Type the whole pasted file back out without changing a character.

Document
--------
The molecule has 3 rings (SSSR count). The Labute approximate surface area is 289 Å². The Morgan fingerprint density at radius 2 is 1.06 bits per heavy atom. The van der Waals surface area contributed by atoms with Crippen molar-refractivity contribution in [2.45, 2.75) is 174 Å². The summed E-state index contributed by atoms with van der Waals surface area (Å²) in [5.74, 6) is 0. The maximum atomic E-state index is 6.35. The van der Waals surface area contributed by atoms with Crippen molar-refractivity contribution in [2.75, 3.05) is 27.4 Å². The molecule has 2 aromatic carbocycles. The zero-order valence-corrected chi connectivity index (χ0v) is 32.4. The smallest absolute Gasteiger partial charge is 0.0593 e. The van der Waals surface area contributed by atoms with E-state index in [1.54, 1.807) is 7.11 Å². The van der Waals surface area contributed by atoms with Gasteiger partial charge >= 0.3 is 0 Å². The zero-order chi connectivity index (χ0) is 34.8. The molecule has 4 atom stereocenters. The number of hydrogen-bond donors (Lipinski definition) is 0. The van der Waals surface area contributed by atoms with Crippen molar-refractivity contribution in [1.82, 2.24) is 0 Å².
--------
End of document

The molecule has 3 rings (SSSR count). The Labute approximate surface area is 289 Å². The Morgan fingerprint density at radius 2 is 1.06 bits per heavy atom. The van der Waals surface area contributed by atoms with Crippen molar-refractivity contribution in [2.45, 2.75) is 174 Å². The summed E-state index contributed by atoms with van der Waals surface area (Å²) in [5.74, 6) is 0. The maximum atomic E-state index is 6.35. The van der Waals surface area contributed by atoms with Crippen molar-refractivity contribution in [2.75, 3.05) is 27.4 Å². The molecule has 2 aromatic carbocycles. The zero-order valence-corrected chi connectivity index (χ0v) is 32.4. The smallest absolute Gasteiger partial charge is 0.0593 e. The van der Waals surface area contributed by atoms with E-state index in [1.54, 1.807) is 7.11 Å². The van der Waals surface area contributed by atoms with Gasteiger partial charge >= 0.3 is 0 Å². The zero-order chi connectivity index (χ0) is 34.8. The molecule has 4 atom stereocenters. The number of hydrogen-bond donors (Lipinski definition) is 0. The van der Waals surface area contributed by atoms with Crippen molar-refractivity contribution in [1.82, 2.24) is 0 Å².